I know nothing of Federal Reserve Chairman Janet Yellen’s abilities as a singer, but I recommend she be given an honorary position in the fictional Barden Bellas, the a cappella group in the cult film classic Pitch Perfect.
Janet Yellen was pitch perfect at her press conference last week, as evidenced by the constructive reaction from both the bond and equity markets. Indeed, last Wednesday’s move in the U.S. government bond market was the largest one-day price gain in nine months.
At first glance, this might seem strange given that the central bank policy move was to raise rates. But recognizing why the market reacted as it did is fundamental to understanding the notion that the Fed is now on a policy path that’s more about normalization than a simple policy response to improving cyclical data. Indeed, this is a key point.
At the end of February, I suggested in my CIO Weekly, Yellen Takes the Reins, that the Fed had the perfect set of circumstances over the next few quarters to move to a normalization of policy: improving economic growth, rising equity markets, growing consumer confidence and moderate inflation. Yellen referred to this last week when she spoke about normalization, beginning with bringing the real Fed Funds rate to zero and then gradually moving it from zero to closer to 1%. In fact, such a move would be well received by markets.
Why Now? Why Not?
Last week, my colleague Thanos Bardos, in his commentary on the aftermath of the policy action,
Over the last 70 years, the central bank has not had a great track record when it comes to forecasting recessions. At times, it almost seems as if they’ve been complicit in helping to foster them. This “complicity” came from a late policy response to curtail accelerating inflation when an earlier, more preemptive approach might have been more appropriate.
More recently, in each of the last three recessions going back to 1990, it could be argued that the central bank was chasing inflation, aggressively moving to higher rates, which ultimately produced an inverted yield curve. The majority of recessions going back to World War II have been preceded by an inverted yield curve. Traditionally, it’s been seen as a good indicator of a recession.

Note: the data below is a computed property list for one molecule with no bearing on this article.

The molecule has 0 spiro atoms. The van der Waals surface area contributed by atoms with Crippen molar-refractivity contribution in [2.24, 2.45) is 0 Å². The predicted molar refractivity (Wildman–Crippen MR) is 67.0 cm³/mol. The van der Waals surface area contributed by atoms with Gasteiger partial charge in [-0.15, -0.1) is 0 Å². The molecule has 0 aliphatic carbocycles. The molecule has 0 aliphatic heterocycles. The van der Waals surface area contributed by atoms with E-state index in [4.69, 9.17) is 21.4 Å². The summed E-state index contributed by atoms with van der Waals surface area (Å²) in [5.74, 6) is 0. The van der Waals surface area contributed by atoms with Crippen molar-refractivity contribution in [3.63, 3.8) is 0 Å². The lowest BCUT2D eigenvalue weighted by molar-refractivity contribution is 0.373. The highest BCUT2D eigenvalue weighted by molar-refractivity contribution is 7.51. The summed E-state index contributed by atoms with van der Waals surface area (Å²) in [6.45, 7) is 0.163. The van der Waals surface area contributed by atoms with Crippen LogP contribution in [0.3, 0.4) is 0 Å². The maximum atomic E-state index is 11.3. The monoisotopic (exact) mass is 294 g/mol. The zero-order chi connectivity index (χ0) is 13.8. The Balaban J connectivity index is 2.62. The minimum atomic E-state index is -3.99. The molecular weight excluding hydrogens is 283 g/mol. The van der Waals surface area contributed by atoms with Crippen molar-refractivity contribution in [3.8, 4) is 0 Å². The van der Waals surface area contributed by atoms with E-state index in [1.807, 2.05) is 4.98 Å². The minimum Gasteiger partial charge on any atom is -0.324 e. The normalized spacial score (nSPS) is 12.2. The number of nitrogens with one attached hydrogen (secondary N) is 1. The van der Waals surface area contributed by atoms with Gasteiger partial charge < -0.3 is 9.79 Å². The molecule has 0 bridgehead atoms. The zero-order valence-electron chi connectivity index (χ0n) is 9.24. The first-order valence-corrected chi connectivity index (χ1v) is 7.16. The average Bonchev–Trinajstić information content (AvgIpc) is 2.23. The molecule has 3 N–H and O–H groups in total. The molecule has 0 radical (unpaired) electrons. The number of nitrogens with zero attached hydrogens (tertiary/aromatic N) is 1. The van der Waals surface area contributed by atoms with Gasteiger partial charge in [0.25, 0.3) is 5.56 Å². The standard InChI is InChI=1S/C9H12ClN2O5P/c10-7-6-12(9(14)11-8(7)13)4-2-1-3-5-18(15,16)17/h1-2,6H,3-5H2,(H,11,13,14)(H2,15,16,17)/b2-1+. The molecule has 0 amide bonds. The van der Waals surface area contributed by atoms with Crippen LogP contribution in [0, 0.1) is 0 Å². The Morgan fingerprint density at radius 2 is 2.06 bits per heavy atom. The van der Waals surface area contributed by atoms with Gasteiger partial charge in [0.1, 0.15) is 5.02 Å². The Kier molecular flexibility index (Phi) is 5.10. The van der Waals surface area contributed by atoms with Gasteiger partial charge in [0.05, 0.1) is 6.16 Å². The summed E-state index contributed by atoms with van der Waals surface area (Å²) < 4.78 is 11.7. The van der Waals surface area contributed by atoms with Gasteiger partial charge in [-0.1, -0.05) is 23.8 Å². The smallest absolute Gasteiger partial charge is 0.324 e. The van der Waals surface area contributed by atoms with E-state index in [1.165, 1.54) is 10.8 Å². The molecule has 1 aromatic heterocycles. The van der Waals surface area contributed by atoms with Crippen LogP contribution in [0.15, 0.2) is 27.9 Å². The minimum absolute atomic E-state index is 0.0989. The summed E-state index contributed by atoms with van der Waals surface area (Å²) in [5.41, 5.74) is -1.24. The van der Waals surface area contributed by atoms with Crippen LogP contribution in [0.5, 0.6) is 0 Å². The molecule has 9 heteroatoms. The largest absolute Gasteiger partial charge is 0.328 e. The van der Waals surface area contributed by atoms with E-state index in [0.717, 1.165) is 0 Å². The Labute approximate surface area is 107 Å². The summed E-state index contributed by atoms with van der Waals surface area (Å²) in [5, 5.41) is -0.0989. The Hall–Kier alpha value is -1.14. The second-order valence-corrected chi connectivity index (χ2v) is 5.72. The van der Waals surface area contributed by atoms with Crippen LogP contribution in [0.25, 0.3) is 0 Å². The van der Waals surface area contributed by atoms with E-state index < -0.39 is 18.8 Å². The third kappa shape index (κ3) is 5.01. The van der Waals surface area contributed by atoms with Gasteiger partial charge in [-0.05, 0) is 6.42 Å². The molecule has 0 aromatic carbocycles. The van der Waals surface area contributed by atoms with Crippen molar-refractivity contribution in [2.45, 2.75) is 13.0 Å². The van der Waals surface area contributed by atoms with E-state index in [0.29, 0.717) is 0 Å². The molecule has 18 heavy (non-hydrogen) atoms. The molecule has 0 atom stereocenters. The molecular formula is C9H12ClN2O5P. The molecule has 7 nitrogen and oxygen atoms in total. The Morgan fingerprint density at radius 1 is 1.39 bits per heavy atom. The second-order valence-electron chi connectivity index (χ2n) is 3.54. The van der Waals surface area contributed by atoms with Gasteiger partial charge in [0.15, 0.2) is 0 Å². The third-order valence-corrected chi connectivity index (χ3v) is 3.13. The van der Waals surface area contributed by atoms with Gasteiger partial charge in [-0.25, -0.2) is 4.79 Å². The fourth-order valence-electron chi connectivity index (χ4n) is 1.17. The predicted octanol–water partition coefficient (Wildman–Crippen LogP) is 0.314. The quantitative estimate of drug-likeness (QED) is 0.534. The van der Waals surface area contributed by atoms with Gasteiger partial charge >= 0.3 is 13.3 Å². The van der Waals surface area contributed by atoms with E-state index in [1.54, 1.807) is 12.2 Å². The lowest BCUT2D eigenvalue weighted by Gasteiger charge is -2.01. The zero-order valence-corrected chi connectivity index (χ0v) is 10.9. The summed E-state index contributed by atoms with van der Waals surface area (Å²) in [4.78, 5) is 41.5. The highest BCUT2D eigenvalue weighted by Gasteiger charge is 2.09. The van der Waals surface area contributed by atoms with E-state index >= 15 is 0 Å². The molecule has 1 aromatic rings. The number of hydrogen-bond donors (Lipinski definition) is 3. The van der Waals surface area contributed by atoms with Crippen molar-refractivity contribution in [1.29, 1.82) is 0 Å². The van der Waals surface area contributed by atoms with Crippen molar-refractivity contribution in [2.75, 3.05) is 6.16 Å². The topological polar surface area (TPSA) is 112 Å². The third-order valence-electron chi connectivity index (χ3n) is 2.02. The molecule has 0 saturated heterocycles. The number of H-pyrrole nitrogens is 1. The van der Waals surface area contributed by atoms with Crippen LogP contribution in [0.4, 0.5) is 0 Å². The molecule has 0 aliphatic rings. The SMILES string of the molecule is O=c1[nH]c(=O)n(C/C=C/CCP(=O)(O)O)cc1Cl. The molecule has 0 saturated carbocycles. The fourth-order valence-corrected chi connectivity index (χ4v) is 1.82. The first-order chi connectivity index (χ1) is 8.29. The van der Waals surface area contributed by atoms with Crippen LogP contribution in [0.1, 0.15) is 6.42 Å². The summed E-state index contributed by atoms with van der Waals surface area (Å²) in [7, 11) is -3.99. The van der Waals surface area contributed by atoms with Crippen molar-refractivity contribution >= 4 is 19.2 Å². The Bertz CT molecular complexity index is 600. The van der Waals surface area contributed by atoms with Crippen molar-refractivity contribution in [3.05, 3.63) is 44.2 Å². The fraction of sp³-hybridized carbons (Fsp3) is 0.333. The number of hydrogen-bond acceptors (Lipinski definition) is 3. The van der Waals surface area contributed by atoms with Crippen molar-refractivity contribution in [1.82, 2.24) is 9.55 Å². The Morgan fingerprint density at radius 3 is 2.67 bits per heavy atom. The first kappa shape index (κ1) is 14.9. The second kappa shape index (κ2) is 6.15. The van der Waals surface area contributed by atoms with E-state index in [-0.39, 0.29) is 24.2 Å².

By focusing on normalization, however, the Fed has an opportunity to be more preemptive and avoid chasing inflation later in the cycle. The key element evidenced in Yellen’s actions last week was the more aggressive path to higher rates, together with an assertion that her forecast had not really changed.
If you wind back a month or so, the market expectations were for a couple more rate hikes at best this year. But two weeks ago there were signs of an orchestrated effort on the part of the Federal Open Market Committee (FOMC) members to prepare the market for an earlier hike. This wasn’t based on a new forecast, it was about normalization, and the bond and equity markets took great comfort from that. Indeed, from a fixed income perspective, it’s better to be early and more aggressive. The Fed is now acting confidently, clearly and decisively as it moves to more normal market conditions. This improves confidence in the end. Unconventional monetary policy is something most market participants have concluded is no longer necessary. In short, a return to normal is good for markets.